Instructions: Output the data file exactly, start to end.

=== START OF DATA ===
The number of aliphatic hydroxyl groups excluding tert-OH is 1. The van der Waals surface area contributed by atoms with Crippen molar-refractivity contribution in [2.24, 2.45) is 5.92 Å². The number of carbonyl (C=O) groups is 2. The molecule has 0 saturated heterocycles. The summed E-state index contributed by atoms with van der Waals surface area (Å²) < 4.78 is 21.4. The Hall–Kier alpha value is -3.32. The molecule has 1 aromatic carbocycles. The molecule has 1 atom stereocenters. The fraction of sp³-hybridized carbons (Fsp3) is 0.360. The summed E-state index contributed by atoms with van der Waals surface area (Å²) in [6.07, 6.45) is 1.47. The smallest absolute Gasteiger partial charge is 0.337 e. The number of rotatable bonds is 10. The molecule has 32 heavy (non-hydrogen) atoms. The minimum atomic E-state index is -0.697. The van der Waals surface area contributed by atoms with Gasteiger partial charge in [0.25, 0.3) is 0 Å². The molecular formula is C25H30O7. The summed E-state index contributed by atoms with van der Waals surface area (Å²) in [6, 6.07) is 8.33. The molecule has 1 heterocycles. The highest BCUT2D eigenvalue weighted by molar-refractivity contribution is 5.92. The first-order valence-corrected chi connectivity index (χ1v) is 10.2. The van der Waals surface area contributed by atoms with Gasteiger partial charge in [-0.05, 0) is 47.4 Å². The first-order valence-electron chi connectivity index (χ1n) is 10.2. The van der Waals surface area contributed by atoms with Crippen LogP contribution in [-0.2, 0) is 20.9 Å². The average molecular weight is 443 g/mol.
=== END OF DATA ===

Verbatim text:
The number of aliphatic hydroxyl groups excluding tert-OH is 1. The van der Waals surface area contributed by atoms with Crippen molar-refractivity contribution in [2.24, 2.45) is 5.92 Å². The number of carbonyl (C=O) groups is 2. The molecule has 0 saturated heterocycles. The summed E-state index contributed by atoms with van der Waals surface area (Å²) < 4.78 is 21.4. The Hall–Kier alpha value is -3.32. The molecule has 1 aromatic carbocycles. The molecule has 1 atom stereocenters. The fraction of sp³-hybridized carbons (Fsp3) is 0.360. The summed E-state index contributed by atoms with van der Waals surface area (Å²) in [6.07, 6.45) is 1.47. The smallest absolute Gasteiger partial charge is 0.337 e. The number of rotatable bonds is 10. The molecule has 32 heavy (non-hydrogen) atoms. The minimum atomic E-state index is -0.697. The van der Waals surface area contributed by atoms with Gasteiger partial charge in [0.25, 0.3) is 0 Å². The molecular formula is C25H30O7. The summed E-state index contributed by atoms with van der Waals surface area (Å²) in [6, 6.07) is 8.33. The molecule has 1 heterocycles. The highest BCUT2D eigenvalue weighted by molar-refractivity contribution is 5.92. The first-order valence-corrected chi connectivity index (χ1v) is 10.2. The van der Waals surface area contributed by atoms with Gasteiger partial charge in [-0.05, 0) is 47.4 Å². The first-order valence-electron chi connectivity index (χ1n) is 10.2. The van der Waals surface area contributed by atoms with Crippen LogP contribution in [-0.2, 0) is 20.9 Å². The average molecular weight is 443 g/mol.